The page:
Many state registration boards either have adopted rhe rules relevant to "fishing rights" from NCARB 's Legislative Guidelines or have written rules similar to them. According to Section IV of the Guidelines, if you are a non-resident architect, you must meet three criteria before you may offer services in a srate beyond yo ur own.
1) You must hold a current and valid registration issued by a registration authoriry recognized by the host state board;

2) You must hold an NCARB certificate; and
3) You must notify the state board, in writing, that you will be "present in the jurisdiction for the purpose of offering to render archi tectural
.

servlces. Additionally, you must state in this notice that you will "deliver a copy of the notice to every porential client. .. and that you promise to apply immediately to the board "if selected as the architect for the project in that jurisdiction.
NCARB's Legislative Guidelines also recognize a related issue namely, whether or not, as a nonresident architect, you may come into a jurisdiction to compete in a design competition without first being registered. The requirements for competition are virtually the same as those for non-resident architects seeking a commission in a state beyond their own. To participate in a design co mpetition, you must hold a valid registration and an NCARB Certificate, and you must also noti fy the host board, in writing, that you are participating in the competition. Further, you must state in your noti ce that should YOll be chosen as the architect for the proJect, you will immediately apply to the state board for registration.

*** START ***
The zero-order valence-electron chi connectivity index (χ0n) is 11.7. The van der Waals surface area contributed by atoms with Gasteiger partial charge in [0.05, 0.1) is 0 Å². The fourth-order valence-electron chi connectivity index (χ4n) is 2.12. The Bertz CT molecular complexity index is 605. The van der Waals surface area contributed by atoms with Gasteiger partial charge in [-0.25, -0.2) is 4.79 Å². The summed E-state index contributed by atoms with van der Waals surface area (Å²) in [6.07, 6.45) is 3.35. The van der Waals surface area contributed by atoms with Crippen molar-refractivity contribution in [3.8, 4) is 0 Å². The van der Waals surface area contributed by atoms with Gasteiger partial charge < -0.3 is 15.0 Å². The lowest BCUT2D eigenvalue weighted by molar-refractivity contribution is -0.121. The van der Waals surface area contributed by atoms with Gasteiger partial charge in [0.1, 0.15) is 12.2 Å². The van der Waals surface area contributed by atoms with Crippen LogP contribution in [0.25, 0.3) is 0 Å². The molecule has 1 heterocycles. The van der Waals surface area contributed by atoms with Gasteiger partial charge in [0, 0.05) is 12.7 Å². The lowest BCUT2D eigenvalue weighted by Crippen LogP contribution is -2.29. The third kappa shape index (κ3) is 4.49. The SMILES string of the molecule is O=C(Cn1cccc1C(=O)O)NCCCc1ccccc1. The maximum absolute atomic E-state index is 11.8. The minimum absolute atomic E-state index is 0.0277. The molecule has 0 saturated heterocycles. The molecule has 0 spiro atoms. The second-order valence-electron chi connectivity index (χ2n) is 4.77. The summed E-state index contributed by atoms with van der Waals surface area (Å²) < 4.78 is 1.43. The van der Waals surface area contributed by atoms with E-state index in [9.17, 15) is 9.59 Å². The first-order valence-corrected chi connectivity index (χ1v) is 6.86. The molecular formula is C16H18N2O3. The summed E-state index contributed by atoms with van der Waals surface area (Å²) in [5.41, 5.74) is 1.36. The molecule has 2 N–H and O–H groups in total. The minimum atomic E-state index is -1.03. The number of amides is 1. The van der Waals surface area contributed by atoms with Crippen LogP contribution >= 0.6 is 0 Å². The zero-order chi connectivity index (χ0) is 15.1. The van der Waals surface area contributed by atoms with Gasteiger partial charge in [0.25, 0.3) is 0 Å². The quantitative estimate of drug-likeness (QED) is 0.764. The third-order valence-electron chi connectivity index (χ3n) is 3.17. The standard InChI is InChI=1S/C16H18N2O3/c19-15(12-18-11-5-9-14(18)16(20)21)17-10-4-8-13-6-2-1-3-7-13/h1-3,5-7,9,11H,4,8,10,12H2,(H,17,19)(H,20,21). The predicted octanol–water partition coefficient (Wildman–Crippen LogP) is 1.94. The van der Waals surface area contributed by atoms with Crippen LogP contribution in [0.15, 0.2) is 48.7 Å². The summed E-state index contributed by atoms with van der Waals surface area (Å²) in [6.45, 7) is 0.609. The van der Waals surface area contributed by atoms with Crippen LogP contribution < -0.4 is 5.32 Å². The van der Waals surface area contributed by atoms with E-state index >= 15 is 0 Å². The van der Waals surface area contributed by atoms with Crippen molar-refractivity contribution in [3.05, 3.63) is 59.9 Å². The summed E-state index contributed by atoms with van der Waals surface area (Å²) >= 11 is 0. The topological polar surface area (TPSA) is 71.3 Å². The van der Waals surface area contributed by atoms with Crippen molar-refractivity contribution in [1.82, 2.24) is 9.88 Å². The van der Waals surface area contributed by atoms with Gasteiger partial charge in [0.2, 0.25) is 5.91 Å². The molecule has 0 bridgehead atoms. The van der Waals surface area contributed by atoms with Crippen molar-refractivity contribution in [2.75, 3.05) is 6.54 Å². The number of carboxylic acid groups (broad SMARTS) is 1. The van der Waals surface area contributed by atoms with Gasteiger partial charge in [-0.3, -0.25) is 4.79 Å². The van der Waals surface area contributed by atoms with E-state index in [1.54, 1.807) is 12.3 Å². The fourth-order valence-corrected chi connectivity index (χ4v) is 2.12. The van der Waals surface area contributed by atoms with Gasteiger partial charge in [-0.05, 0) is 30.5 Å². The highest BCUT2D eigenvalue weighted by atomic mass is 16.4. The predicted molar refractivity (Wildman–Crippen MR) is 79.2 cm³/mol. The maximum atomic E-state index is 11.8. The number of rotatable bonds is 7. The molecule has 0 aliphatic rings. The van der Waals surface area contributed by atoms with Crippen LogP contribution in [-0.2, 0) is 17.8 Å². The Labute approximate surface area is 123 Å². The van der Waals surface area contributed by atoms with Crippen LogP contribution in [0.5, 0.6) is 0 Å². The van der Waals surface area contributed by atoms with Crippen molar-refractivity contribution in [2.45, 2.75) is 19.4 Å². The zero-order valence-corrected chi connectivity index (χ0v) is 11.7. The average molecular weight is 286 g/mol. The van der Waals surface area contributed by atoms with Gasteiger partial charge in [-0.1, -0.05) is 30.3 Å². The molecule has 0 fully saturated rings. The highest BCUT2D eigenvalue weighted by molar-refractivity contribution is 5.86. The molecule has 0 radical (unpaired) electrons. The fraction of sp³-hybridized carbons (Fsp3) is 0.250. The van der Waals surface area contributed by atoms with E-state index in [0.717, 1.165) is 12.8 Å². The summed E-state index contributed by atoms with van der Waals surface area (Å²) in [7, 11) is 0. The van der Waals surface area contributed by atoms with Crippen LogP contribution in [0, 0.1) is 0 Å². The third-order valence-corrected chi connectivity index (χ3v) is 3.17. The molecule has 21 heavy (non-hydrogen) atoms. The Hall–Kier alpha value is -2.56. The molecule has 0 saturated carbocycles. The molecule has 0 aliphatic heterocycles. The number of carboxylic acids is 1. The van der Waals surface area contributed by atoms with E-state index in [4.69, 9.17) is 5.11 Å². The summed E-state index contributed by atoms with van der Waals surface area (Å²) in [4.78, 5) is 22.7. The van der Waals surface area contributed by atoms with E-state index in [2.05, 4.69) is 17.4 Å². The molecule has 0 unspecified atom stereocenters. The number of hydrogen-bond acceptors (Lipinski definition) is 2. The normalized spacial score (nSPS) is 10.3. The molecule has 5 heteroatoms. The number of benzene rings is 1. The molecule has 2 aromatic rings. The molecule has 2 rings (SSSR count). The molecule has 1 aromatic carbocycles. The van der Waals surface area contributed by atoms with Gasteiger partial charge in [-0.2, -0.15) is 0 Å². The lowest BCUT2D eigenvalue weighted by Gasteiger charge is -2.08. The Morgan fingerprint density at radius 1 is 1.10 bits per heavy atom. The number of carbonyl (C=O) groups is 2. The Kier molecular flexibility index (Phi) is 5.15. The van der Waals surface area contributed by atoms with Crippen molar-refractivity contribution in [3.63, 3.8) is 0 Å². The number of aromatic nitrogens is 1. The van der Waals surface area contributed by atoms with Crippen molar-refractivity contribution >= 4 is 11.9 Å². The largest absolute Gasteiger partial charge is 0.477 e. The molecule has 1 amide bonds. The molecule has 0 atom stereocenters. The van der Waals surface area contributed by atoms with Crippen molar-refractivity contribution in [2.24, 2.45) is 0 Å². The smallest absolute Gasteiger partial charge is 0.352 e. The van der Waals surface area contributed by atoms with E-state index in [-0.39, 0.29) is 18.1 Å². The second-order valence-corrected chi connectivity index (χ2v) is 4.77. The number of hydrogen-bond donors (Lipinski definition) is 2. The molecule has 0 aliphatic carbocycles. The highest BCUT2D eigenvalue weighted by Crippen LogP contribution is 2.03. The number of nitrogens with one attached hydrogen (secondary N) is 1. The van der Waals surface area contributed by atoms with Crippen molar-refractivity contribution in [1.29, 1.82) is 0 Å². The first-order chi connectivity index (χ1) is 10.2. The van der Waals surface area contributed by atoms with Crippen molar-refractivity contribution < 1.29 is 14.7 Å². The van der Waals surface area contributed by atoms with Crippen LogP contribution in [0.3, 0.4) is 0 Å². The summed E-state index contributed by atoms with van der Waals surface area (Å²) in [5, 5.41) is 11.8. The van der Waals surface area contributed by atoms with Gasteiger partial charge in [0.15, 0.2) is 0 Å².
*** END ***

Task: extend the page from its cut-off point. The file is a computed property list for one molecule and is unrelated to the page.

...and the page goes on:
NCARB publishes and regularly updates Member Board Requirements, a document which provides state-by-state rules on such practice questions as those discussed here. The document also notes the individual state boards' requirement for "initial regis tration" and "reci procal registration." Both of these publications can be obtained by contacting NCARB at 202/783-65 00 or you can visit the Council web site and view individual state requireme nts at www. n ca r b 0 rgl st a te b oard s I index.htm!.
forida /caribbeanARCHITECf summer 200]




Perms-Shield cladding system, which provides the low-maintenance exterior and durability customers have come to expect from Andersen."
The forest green exterior option is available in a complete range of Ander en 400 Series windows and patio doors -tiltwash double-hung windows, casement and awning windows, specialty windows, and Frenchwood hinged and gliding patio door.
See Andersen at the AlA FLorida Tradeshow, August 3, 2001 at the Renaissance Vinoy Resort & Golf CLub, St. Petersburg, FLorida, Booth
#15.
CREATE DYNAMIC SPECIALTY CEILINGS
To help design professionals take the guesswork out of specialty ceiling design; USG Corporation has introduced the USG Design Wizard for Specialty Ceilings. This new software enables design professionals to specify unique ceiling options using four of USG's specialty ceiling lines -CADRE Ceiling Coffers, COMPAsSOTM Suspension Trim, the CURVATURATM 3-D Ceiling System and the RENDITIO STM Compurer-Generated Ceiling System.